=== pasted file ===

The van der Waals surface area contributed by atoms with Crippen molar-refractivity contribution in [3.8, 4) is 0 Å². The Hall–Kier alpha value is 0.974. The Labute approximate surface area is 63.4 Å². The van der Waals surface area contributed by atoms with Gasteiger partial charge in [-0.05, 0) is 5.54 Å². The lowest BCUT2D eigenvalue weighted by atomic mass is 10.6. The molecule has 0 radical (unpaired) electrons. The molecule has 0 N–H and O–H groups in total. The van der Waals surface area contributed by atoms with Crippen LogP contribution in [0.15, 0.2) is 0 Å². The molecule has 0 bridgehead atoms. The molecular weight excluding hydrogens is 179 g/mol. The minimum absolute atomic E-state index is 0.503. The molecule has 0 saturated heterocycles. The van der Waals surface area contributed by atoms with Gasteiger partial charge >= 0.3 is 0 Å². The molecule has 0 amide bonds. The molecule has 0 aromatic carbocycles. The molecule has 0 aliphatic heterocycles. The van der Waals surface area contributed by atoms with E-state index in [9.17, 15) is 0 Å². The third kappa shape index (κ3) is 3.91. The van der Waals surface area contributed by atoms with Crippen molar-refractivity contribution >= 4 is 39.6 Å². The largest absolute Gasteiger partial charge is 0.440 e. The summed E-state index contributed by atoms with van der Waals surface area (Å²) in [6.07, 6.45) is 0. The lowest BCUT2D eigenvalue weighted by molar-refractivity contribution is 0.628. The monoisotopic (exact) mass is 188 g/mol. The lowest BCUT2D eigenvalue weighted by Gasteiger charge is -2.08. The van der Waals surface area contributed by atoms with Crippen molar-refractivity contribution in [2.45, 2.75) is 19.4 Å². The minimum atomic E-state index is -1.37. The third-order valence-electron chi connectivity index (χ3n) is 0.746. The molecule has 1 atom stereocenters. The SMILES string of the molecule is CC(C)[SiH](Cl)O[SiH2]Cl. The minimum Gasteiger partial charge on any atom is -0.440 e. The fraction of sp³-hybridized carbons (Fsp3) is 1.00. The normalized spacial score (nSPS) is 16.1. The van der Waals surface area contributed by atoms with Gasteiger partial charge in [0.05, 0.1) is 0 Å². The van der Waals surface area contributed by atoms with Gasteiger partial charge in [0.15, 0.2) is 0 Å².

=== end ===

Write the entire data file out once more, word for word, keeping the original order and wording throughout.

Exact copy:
The van der Waals surface area contributed by atoms with Crippen molar-refractivity contribution in [3.8, 4) is 0 Å². The Hall–Kier alpha value is 0.974. The Labute approximate surface area is 63.4 Å². The van der Waals surface area contributed by atoms with Gasteiger partial charge in [-0.05, 0) is 5.54 Å². The lowest BCUT2D eigenvalue weighted by atomic mass is 10.6. The molecule has 0 radical (unpaired) electrons. The molecule has 0 N–H and O–H groups in total. The van der Waals surface area contributed by atoms with Crippen LogP contribution in [0.15, 0.2) is 0 Å². The molecule has 0 bridgehead atoms. The molecular weight excluding hydrogens is 179 g/mol. The minimum absolute atomic E-state index is 0.503. The molecule has 0 saturated heterocycles. The van der Waals surface area contributed by atoms with Gasteiger partial charge >= 0.3 is 0 Å². The molecule has 0 amide bonds. The molecule has 0 aromatic carbocycles. The molecule has 0 aliphatic heterocycles. The van der Waals surface area contributed by atoms with E-state index in [9.17, 15) is 0 Å². The third kappa shape index (κ3) is 3.91. The van der Waals surface area contributed by atoms with Crippen molar-refractivity contribution >= 4 is 39.6 Å². The largest absolute Gasteiger partial charge is 0.440 e. The summed E-state index contributed by atoms with van der Waals surface area (Å²) in [6.07, 6.45) is 0. The lowest BCUT2D eigenvalue weighted by molar-refractivity contribution is 0.628. The monoisotopic (exact) mass is 188 g/mol. The lowest BCUT2D eigenvalue weighted by Gasteiger charge is -2.08. The van der Waals surface area contributed by atoms with Crippen molar-refractivity contribution in [2.45, 2.75) is 19.4 Å². The minimum atomic E-state index is -1.37. The third-order valence-electron chi connectivity index (χ3n) is 0.746. The molecule has 1 atom stereocenters. The SMILES string of the molecule is CC(C)[SiH](Cl)O[SiH2]Cl. The minimum Gasteiger partial charge on any atom is -0.440 e. The fraction of sp³-hybridized carbons (Fsp3) is 1.00. The normalized spacial score (nSPS) is 16.1. The van der Waals surface area contributed by atoms with Gasteiger partial charge in [0.05, 0.1) is 0 Å². The van der Waals surface area contributed by atoms with Gasteiger partial charge in [0.15, 0.2) is 0 Å².